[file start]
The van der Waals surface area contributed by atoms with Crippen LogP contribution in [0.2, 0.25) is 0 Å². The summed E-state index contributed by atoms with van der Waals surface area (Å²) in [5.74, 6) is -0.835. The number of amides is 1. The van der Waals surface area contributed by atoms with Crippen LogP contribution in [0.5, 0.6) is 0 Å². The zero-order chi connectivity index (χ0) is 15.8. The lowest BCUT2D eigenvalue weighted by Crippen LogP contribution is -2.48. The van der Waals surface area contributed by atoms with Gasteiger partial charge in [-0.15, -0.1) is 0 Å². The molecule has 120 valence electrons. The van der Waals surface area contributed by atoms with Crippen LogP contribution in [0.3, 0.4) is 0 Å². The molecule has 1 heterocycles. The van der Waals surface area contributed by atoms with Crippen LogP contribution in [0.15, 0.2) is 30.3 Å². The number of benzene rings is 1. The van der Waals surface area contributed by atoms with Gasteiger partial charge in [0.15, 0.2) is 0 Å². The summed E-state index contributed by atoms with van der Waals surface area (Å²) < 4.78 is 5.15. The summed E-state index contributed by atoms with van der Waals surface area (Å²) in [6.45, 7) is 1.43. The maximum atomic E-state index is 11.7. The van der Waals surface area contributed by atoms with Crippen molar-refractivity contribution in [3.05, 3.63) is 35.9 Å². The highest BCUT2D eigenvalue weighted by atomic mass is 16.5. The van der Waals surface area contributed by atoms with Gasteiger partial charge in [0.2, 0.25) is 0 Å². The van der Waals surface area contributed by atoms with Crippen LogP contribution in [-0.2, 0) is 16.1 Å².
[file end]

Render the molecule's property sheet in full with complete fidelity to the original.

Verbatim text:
The van der Waals surface area contributed by atoms with Crippen LogP contribution in [0.2, 0.25) is 0 Å². The summed E-state index contributed by atoms with van der Waals surface area (Å²) in [5.74, 6) is -0.835. The number of amides is 1. The van der Waals surface area contributed by atoms with Crippen LogP contribution in [0.5, 0.6) is 0 Å². The zero-order chi connectivity index (χ0) is 15.8. The lowest BCUT2D eigenvalue weighted by Crippen LogP contribution is -2.48. The van der Waals surface area contributed by atoms with Gasteiger partial charge in [-0.15, -0.1) is 0 Å². The molecule has 120 valence electrons. The van der Waals surface area contributed by atoms with Crippen LogP contribution in [0.3, 0.4) is 0 Å². The molecule has 1 heterocycles. The van der Waals surface area contributed by atoms with Crippen LogP contribution in [0.15, 0.2) is 30.3 Å². The number of benzene rings is 1. The van der Waals surface area contributed by atoms with Gasteiger partial charge in [0.15, 0.2) is 0 Å². The summed E-state index contributed by atoms with van der Waals surface area (Å²) < 4.78 is 5.15. The summed E-state index contributed by atoms with van der Waals surface area (Å²) in [6.45, 7) is 1.43. The maximum atomic E-state index is 11.7. The van der Waals surface area contributed by atoms with Crippen molar-refractivity contribution in [3.05, 3.63) is 35.9 Å². The highest BCUT2D eigenvalue weighted by atomic mass is 16.5. The van der Waals surface area contributed by atoms with Gasteiger partial charge in [0.2, 0.25) is 0 Å². The van der Waals surface area contributed by atoms with Crippen LogP contribution in [-0.2, 0) is 16.1 Å².